Forgotten Classics and Other Lesser Known Books (or No One Has Read this but Me!) discussion

This topic is about Belinda
2017 Forgotten Books Selections > Belinda - Background and Resources (June 2017)

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Luella Hello,

Book is available for free here:

message 3: by Mindy (new)

Mindy Jones (mindyrecycles) That was fast! Poll was only up for two days and results are still hidden...

Luella Wow sorry guys I messed this one up. Next one won't be hidden and everything will run smooth July's up not hidden.

message 5: by Mindy (new)

Mindy Jones (mindyrecycles) Thanks, Luella. Is there a standard for how long a poll will be open going forward?

Luella I think 15 days. Is probably good.

10 days for nominations and 15 days for polls leaving about 5 or so for a run-off (tied) poll.

I was trying to fast forward a bit just so that we can get a month or two ahead so we all have plenty of time to source the books. so like in June we could be and voting on August that kind of thing.

This one was just zombie eyes though. I hid it accidentally to begin with (I only wanted to hide those initial what should we do with the club ones not book results! It's exciting to see what might win.) And then I pulled the trigger to early on the result. But from now on it'll be different just those few hiccups to start.

message 7: by Mindy (new)

Mindy Jones (mindyrecycles) Sounds great, thanks so much. :-)

Christopher (Donut) | 33 comments I am approaching the end of Belinda, but I went and looked up George Saintsbury's remarks about Maria E. in The English Novel (1912).

... Belinda (1801) (Patronage, a longer and later book, and others are inferior), is considerably better than is usually admitted and, by its early date, deserves special notice here. It preceded Miss Austen's work in publication, and is specially cited by her as a capital example of novel in connection with the work of Miss Burney: and it is evidently founded on study of the latter, of which, indeed, it is the first really worthy continuation. Maria has nothing so good as Fanny's Smiths and Branghtons: but the whole book is far superior to Evelina.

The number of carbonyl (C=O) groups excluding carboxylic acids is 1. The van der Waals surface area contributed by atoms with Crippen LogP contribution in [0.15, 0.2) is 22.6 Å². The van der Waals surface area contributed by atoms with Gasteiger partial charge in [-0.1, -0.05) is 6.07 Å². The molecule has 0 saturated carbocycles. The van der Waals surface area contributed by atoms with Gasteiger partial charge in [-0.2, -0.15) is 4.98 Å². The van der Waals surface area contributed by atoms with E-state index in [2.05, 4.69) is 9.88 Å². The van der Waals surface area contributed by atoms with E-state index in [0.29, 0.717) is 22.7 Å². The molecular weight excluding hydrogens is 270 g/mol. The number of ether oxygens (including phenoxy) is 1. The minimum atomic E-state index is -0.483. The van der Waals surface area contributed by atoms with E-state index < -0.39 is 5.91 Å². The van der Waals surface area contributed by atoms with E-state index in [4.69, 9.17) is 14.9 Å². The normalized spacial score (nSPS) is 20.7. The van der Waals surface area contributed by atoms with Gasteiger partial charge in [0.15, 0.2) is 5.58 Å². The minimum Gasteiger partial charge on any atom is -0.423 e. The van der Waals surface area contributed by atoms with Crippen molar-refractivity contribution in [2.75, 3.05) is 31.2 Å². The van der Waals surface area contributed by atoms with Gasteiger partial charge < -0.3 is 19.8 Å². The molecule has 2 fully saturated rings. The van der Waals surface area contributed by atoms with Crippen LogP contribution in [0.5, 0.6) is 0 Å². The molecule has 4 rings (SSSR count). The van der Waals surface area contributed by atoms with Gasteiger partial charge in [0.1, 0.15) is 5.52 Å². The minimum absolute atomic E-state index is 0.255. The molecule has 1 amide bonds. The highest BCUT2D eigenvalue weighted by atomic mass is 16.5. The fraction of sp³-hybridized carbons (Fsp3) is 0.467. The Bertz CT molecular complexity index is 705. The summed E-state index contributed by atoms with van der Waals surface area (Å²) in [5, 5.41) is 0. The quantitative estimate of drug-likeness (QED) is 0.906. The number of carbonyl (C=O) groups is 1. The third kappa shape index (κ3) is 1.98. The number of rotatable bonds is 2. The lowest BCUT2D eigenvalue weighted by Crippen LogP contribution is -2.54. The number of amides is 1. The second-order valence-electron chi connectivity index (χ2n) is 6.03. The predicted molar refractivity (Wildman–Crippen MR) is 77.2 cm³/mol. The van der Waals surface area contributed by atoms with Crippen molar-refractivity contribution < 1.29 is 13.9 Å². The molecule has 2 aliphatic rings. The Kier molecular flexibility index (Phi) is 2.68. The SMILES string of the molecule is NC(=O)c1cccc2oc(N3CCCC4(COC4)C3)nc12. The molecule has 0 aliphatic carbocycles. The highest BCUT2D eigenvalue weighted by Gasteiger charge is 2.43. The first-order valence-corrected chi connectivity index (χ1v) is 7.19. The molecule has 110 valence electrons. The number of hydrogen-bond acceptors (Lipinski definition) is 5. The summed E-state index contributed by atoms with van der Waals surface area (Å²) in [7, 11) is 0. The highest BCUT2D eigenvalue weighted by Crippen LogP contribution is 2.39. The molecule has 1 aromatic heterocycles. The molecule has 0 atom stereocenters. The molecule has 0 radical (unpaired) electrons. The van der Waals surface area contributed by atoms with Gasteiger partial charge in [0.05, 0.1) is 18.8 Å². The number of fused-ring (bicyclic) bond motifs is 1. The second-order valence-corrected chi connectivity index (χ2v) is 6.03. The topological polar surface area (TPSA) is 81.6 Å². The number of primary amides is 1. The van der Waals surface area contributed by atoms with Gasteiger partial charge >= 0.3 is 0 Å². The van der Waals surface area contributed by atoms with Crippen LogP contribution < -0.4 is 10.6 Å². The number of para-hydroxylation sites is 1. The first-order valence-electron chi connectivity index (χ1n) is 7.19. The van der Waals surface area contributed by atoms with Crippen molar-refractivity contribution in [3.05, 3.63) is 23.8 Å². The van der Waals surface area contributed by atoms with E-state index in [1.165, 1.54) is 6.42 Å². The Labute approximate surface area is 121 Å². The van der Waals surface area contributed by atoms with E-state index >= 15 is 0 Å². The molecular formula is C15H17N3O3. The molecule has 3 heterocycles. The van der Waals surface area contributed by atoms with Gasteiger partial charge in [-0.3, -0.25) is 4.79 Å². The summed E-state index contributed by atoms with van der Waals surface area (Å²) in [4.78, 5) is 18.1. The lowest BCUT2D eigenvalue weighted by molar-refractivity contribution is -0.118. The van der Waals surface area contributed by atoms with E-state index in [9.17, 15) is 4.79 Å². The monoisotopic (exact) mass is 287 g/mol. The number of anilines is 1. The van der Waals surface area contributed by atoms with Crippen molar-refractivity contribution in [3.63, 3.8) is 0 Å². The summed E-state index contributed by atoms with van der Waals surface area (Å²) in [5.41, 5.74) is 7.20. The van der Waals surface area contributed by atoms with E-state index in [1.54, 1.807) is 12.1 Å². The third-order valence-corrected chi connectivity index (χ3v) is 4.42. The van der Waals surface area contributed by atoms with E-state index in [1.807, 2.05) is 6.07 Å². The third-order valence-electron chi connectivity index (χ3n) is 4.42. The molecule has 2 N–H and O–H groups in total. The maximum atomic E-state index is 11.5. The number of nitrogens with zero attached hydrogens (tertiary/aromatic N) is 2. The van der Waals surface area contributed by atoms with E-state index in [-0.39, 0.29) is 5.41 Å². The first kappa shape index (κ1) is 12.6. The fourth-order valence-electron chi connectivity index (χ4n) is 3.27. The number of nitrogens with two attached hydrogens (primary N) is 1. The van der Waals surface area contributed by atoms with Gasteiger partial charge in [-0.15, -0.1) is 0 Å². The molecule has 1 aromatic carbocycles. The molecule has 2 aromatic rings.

The extravagance of the fin-de-siècle society which it represents has probably disguised from not a few readers who do not know the facts, the other fact that it is a real attempt at realist observation of manners: and it has the narrative merit which was Miss Edgeworth's gift of nature.

But the hero is patchy and improbable: the heroine, a good and quite possible girl, is not sufficiently "reliefed out"; and the most important figures of the book, Lord and Lady Delacour, almost great successes, are not helped by the peculiar academic-didactic moralising which she had caught from Marmontel. [...]

Her importance is thus very great: and it only wanted the proverbial or anecdotic "That!" to make it much greater. "That!" as it generally is, was in her case the last fusing touch of genius to accomplish the grand oeuvre—the perfect projection. She had humour, pathos, knowledge of the world, power of drawing it, acquaintance with literature, shrewd common sense, an excellent style when she was allowed to write in her own way, the feelings of a lady who was also a good woman. King Charles is made to say in Woodstock that "half the things in the world remind him of the Tales of Mother Goose." It is astonishing, in the real complimentary sense, how many things remind one of situations, passages, phrases, in Miss Edgeworth's works of all the kinds from Castle Rackrent to Frank.

She also had a great and an acknowledged influence on Scott, a considerable and a certainly not disavowed influence on Miss Austen. She is good reading always, however much we may sometimes pish and pshaw at the untimely poppings-in of the platitudes and crotchets (for he was that most abominable of things, a platitudinous crotcheteer) of Richard her father.

She was a girl of fourteen when the beginnings of the domestic novel were laid in Evelina, and she lived to see it triumph in Vanity Fair. But her own work, save in some of her short stories, which are pretty perfect, represents the imperfect stage of the development—the stage when the novel is trying for the right methods and struggling to get into the right ways, but has not wholly mastered the one or reached the others.

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